Community 2.0: Locus – Identity - Networks


10AUG 2019
# TITLE: Community 2.0: Locus – Identity - Networks
# STUDENTS: Sofia Kalogeromitrou
# SUPERVISOR: Nicholas Anastasopoulos
# DATE: 2018
# COURSE: Research Thesis
# SCHOOL / DEPARTMENT: School of Architecture, National Technical University of Athens

The aim of this research is to investigate the evolution of communities through their traditional characteristics, which are space and networks. The investigation is partly empirical and partly conceptual.

The research starts with an historical timeline of the social changes that shaped the life of Communities. This sociological approach is based on the work of Zygmunt Bauman. Then, the distinctive characteristics of communities in their original state are investigated, through the work of Bernard Rudofsky and the team of Aldo Van Eyck. Their approach is based on matters of space and locus. Then, there is an analysis of how the primitive characteristics of communities could be re-invented and re-used by the society nowadays.

However, this research aims to investigate the notion of communities today. Our era is a critical point since the digital revolution is changing the setting of reality, thus weakening technological scenarios that can be designed through top down procedures for a community.

This is why the subject of Networks is a recurring theme in the next chapters. It is an element intensively present in the modern times because of the constant involvement of technology in our everyday life. Networks are closely related to the re-invention of the Identity of communities. The new technological breakthroughs affect the reality of communities and in a positive scenario they can create multiple cultural realities that expand in the digital sphere. There, the identity of the communities is not shaped only from social and spatial matters but from our digital footprint as well.

Another basic axis of this research is the matter of Locus and how space is related with the economy. Changes in employment contribute to the reinvention of communities. People are able to form a spatial basis by choice rather than necessity, accessing thus a local social life that does not require extended commuting. These spatial ties revitalize the local market and therefore the entire community. The community is blooming again in its territory. However, the re-invention of communities does not stop in the spatial boundaries of the communities themselves. This is why there is an overview of a chain of spatial matters such as life in the Metropolis, the influence of SEZ in the communities and the modern urban planning process.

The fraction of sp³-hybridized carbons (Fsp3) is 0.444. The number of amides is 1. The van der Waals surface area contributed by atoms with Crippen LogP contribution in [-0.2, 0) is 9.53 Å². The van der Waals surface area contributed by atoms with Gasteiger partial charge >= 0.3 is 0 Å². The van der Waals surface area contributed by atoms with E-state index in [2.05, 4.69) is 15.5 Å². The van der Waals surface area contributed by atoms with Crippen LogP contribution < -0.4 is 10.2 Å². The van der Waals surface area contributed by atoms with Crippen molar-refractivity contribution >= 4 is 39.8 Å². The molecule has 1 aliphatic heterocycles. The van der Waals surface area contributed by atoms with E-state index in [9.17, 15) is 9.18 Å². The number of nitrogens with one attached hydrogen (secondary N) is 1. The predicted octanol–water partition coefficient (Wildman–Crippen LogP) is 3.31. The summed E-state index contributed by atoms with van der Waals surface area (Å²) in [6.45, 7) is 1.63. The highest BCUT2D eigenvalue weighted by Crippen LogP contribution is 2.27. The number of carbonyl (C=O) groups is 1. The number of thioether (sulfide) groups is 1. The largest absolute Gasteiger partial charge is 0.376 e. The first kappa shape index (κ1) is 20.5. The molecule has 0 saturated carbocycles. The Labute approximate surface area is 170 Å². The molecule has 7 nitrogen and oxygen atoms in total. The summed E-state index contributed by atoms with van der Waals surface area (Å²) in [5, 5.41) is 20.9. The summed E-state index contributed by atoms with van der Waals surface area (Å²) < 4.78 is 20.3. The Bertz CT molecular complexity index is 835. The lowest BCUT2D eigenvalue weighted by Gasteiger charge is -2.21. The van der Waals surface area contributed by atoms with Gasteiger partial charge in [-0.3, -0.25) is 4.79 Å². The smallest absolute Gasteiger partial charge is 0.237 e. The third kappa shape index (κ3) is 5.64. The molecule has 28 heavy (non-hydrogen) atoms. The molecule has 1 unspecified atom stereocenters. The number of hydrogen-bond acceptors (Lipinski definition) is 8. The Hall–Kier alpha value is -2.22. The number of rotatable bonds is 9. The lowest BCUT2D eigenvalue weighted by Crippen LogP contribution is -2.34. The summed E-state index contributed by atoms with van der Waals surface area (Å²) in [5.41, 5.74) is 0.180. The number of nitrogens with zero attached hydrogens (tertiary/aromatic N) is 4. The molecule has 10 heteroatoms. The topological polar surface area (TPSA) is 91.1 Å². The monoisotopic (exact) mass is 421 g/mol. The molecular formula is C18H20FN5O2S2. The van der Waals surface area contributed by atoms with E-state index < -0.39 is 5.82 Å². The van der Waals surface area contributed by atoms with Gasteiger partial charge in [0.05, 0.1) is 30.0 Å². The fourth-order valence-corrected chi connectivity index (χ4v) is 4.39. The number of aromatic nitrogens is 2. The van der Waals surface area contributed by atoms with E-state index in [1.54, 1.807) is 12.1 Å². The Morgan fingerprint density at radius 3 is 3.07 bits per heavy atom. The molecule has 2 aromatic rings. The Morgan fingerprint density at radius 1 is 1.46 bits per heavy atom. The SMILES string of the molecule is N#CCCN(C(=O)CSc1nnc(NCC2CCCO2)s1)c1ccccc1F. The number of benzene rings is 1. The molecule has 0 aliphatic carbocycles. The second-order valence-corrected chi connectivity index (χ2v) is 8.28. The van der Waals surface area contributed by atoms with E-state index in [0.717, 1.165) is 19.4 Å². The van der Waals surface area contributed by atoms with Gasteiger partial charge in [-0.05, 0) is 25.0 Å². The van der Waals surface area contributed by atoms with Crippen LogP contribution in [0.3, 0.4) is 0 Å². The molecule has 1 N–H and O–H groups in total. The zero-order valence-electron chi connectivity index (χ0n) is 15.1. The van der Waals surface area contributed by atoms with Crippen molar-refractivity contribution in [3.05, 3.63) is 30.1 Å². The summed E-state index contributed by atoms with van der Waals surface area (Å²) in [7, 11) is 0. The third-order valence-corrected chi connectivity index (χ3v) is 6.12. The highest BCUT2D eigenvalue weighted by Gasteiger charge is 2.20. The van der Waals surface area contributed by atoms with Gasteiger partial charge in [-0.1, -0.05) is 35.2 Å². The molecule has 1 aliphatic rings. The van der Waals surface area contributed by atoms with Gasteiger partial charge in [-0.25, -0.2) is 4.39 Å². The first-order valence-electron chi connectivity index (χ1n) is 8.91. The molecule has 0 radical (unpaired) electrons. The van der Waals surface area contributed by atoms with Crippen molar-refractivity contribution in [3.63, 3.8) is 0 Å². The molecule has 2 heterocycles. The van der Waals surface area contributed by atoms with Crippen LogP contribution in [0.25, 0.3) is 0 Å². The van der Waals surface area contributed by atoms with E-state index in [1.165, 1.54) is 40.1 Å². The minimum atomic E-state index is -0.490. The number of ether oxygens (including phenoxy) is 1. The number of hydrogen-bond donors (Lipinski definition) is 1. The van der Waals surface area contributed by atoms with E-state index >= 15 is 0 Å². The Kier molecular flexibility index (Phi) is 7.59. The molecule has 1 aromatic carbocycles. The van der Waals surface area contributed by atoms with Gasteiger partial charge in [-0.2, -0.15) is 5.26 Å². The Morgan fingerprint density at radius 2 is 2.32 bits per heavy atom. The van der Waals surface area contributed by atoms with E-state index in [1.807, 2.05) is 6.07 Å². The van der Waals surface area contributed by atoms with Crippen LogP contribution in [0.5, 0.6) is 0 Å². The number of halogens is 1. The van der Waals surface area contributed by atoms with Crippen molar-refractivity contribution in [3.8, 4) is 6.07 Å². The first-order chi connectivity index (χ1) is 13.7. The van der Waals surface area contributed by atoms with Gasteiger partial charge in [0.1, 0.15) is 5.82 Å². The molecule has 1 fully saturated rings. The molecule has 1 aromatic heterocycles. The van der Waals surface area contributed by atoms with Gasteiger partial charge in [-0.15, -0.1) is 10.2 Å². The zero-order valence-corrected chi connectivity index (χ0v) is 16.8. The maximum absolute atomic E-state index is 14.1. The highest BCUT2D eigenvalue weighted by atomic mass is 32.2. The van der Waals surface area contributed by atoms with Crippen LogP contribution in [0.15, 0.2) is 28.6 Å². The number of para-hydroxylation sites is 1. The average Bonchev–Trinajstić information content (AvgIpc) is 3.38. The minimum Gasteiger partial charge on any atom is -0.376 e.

As we are experiencing some major social and technological transitions, the answers to the new questions arising, should be invented and not defined through the existing theoretical background. Concepts that have already been formed are altered from their foundation. This is why the last chapter focuses on contemporary actions and situations that can serve as theoretical models for a deeper understanding of the lives and needs of communities today.

The relationship between Networks and Locus, that is the Digital and the Physical, is investigated through the impact of contemporary digital tools that were used in communities.

Finally, there is a comparison between two Locus-based communities, Hydra in Greece and Mindelo in Cape Verde. The concepts analyzed throughout the thesis are used to investigate the relationship between the space and the networks through the case study of these two communities. Hydra and Mindelo are the main settlements of two islands of different scales, that they have reached their maximum extent, due to topography. Both are characterized by the lack of vegetation and the inability to develop rural activity. Employment is driven by tourism and services. Both communities are characterized by the strong presence of history and tradition. In Hydra, through the rigid, unchanged built environment and in Mindelo due to everyday life that is driven by cultural features. However, the differences between the two communities are of greater importance. The spatial differences serve as a starting point, however, local life is affected by the different approach of locals to communication and digital networking, and these differences end up reflecting on spatial conditions.


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